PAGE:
A Practical Guide for Policy Analysis: The Eightfold Path to More Effective Problem Solving

A Practical Guide for Policy Analysis: The Eightfold Path to More Effective Problem Solving

A Practical Guide for Policy Analysis: The Eightfold Path to More Effective Problem Solving

A Practical Guide for Policy Analysis: The Eightfold Path to More Effective Problem Solving

Synopsis

This guide to policy analysis addresses the psychology, as well as the logic of the analytical process. The book contains hints such as warnings about language traps, strategies for economizing on data collections and checklists.

Excerpt

Policy analysis is a social and political activity. True, you take personal moral and intellectual responsibility for the quality of your policy-analytic work. But policy analysis goes beyond personal decision making. First, the subject matter concerns the lives and well-being of large numbers of our fellow citizens. Second, the process and results of policy analysis usually involve other professionals and interested parties: it is often done in teams or officewide settings; the immediate consumer is a "client" of some sort like a hierarchical superior; and the ultimate audience will include diverse subgroups of politically attuned supporters and opponents of your work. All of these facts condition the nature of policy-analytic work and have a bearing on the nature of what is meant by quality work.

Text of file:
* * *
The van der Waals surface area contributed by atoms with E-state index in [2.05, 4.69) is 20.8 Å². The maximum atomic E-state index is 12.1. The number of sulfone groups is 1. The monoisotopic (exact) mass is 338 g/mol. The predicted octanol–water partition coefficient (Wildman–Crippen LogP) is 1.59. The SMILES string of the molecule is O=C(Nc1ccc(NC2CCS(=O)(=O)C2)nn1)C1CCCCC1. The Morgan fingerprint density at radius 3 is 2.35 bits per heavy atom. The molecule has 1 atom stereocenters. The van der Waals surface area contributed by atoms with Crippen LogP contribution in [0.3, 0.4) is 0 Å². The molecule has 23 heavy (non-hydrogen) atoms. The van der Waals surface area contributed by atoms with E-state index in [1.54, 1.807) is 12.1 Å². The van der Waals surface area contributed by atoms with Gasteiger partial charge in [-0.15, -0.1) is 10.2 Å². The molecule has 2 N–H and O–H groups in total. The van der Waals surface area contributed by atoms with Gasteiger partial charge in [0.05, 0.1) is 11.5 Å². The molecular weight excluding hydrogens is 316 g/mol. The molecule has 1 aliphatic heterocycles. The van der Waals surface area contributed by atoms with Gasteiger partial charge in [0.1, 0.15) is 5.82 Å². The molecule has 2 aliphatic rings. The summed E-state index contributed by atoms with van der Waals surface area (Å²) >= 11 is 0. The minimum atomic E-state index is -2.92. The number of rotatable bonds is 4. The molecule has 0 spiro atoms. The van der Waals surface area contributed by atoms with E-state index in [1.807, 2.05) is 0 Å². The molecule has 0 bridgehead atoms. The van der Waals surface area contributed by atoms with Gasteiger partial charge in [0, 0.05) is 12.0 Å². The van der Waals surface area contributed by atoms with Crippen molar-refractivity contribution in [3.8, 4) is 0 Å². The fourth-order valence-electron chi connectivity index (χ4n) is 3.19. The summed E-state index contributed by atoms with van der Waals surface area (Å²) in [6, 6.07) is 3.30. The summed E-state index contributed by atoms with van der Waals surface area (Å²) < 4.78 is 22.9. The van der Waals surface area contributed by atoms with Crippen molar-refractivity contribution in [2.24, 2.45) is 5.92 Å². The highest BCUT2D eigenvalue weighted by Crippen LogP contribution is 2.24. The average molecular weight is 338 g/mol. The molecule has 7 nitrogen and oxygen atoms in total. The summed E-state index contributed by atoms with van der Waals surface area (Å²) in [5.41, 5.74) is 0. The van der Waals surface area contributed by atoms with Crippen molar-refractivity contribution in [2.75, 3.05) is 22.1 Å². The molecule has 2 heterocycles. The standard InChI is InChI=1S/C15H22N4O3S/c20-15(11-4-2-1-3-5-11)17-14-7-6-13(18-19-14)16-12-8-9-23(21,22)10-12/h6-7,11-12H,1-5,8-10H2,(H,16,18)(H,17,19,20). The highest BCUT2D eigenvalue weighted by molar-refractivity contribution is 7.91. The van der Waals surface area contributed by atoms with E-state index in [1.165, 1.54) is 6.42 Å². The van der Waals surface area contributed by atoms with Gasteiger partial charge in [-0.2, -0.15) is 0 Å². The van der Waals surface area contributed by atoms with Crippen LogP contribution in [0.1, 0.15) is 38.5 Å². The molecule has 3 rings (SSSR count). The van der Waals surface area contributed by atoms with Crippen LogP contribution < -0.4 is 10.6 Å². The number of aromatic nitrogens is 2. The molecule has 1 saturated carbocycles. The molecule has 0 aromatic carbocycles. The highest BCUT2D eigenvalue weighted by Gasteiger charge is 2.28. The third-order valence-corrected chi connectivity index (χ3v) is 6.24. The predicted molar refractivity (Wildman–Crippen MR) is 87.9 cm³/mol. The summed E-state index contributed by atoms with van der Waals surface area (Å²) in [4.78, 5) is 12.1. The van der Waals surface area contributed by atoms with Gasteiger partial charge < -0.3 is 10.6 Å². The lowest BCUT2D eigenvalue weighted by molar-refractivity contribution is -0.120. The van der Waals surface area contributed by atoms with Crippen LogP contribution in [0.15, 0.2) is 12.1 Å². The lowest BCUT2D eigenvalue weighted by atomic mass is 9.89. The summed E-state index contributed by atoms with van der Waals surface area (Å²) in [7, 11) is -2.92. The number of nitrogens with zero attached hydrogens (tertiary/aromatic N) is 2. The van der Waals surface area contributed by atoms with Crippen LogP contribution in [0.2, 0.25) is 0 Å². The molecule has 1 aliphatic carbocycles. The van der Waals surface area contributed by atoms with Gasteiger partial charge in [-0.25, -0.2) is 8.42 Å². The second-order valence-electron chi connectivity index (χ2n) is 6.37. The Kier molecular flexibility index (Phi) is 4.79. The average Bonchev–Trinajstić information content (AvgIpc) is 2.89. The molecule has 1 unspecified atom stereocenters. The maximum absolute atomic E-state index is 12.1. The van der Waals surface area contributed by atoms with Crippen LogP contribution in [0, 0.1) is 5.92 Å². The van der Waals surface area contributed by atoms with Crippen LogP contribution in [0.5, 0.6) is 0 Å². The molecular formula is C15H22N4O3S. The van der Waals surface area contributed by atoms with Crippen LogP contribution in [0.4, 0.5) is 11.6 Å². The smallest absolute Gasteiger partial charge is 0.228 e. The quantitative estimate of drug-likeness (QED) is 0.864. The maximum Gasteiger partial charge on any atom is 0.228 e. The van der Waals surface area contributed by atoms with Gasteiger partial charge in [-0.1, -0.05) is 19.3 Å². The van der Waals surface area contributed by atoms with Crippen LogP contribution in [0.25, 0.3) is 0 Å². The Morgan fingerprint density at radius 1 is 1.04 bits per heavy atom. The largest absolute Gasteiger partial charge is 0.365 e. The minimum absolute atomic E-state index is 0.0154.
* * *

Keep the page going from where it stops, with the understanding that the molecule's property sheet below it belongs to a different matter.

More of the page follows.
A policy analyst can work in any number of positions. Once upon a time, the term implied someone rather wonkish who worked in a large government bureaucracy serving up very technical projections of possible policy impacts for one or more policy alternatives to some undersecretary of planning. No longer. Policy analysts help in planning, budgeting, program evaluation, program design, program management, public relations, and other functions. They work alone, in teams, and in loose networks that cut across organizations. They work in the public, nonprofit, and for-profit spheres. Although their work is ideally distinguished by transparency of method and interpretation, the analysts them selves might explicitly bring to their jobs the values and passions of advocacy groups as well of "neutral" civil servants. The professional networks in which they work might contain--in most cases, do contain--professionals drawn from law, engineering, accounting, and so on, and in those settings the policy-analytic point of view has to struggle for the right to counter--or better yet, synthesize--the viewpoints of the other professionals. Although policy-analytic work products typically involve written reports, they may also include briefings, slide presenta tions, magazine articles, and TV interviews. The recipients of these products may be broad and diffuse audiences as well as narrowly construed paying clients or employers. The advice in this handbook is directed both to policy analysts in . . .

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